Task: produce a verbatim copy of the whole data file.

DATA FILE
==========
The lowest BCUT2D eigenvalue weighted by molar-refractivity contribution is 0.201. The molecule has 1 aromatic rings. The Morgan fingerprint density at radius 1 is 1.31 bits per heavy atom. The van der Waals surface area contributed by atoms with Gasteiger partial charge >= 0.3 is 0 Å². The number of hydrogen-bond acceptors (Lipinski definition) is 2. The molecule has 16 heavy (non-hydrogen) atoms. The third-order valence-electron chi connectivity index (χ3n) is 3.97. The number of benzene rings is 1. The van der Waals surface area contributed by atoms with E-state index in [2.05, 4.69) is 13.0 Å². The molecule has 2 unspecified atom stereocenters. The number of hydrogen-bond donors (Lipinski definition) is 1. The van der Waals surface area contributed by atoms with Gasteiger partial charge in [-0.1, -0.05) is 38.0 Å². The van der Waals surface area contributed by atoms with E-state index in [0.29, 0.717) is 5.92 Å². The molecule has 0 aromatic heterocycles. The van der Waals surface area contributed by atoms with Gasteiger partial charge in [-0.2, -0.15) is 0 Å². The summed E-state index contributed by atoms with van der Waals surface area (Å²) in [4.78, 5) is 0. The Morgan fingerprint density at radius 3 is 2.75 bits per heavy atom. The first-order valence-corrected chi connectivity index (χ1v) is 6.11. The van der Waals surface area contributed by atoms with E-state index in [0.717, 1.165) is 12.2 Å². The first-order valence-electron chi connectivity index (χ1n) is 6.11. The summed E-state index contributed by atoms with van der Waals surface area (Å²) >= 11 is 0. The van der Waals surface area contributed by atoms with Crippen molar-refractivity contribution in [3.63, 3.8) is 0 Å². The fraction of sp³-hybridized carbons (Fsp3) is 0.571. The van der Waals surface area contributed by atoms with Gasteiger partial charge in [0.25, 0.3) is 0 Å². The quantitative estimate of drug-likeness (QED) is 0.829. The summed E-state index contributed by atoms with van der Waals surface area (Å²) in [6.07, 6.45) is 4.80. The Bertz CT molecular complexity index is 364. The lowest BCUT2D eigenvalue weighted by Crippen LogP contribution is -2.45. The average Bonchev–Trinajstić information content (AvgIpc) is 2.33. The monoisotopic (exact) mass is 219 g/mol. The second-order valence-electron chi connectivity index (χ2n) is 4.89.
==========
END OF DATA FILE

The lowest BCUT2D eigenvalue weighted by molar-refractivity contribution is 0.201. The molecule has 1 aromatic rings. The Morgan fingerprint density at radius 1 is 1.31 bits per heavy atom. The van der Waals surface area contributed by atoms with Gasteiger partial charge >= 0.3 is 0 Å². The number of hydrogen-bond acceptors (Lipinski definition) is 2. The molecule has 16 heavy (non-hydrogen) atoms. The third-order valence-electron chi connectivity index (χ3n) is 3.97. The number of benzene rings is 1. The van der Waals surface area contributed by atoms with E-state index in [2.05, 4.69) is 13.0 Å². The molecule has 2 unspecified atom stereocenters. The number of hydrogen-bond donors (Lipinski definition) is 1. The van der Waals surface area contributed by atoms with Gasteiger partial charge in [-0.1, -0.05) is 38.0 Å². The van der Waals surface area contributed by atoms with E-state index in [0.29, 0.717) is 5.92 Å². The molecule has 0 aromatic heterocycles. The van der Waals surface area contributed by atoms with Gasteiger partial charge in [-0.2, -0.15) is 0 Å². The summed E-state index contributed by atoms with van der Waals surface area (Å²) in [4.78, 5) is 0. The Morgan fingerprint density at radius 3 is 2.75 bits per heavy atom. The first-order valence-corrected chi connectivity index (χ1v) is 6.11. The van der Waals surface area contributed by atoms with E-state index in [0.717, 1.165) is 12.2 Å². The first-order valence-electron chi connectivity index (χ1n) is 6.11. The summed E-state index contributed by atoms with van der Waals surface area (Å²) >= 11 is 0. The van der Waals surface area contributed by atoms with Crippen molar-refractivity contribution in [3.63, 3.8) is 0 Å². The fraction of sp³-hybridized carbons (Fsp3) is 0.571. The van der Waals surface area contributed by atoms with Gasteiger partial charge in [0.25, 0.3) is 0 Å². The quantitative estimate of drug-likeness (QED) is 0.829. The summed E-state index contributed by atoms with van der Waals surface area (Å²) in [6.07, 6.45) is 4.80. The Bertz CT molecular complexity index is 364. The lowest BCUT2D eigenvalue weighted by Crippen LogP contribution is -2.45. The average Bonchev–Trinajstić information content (AvgIpc) is 2.33. The monoisotopic (exact) mass is 219 g/mol. The second-order valence-electron chi connectivity index (χ2n) is 4.89.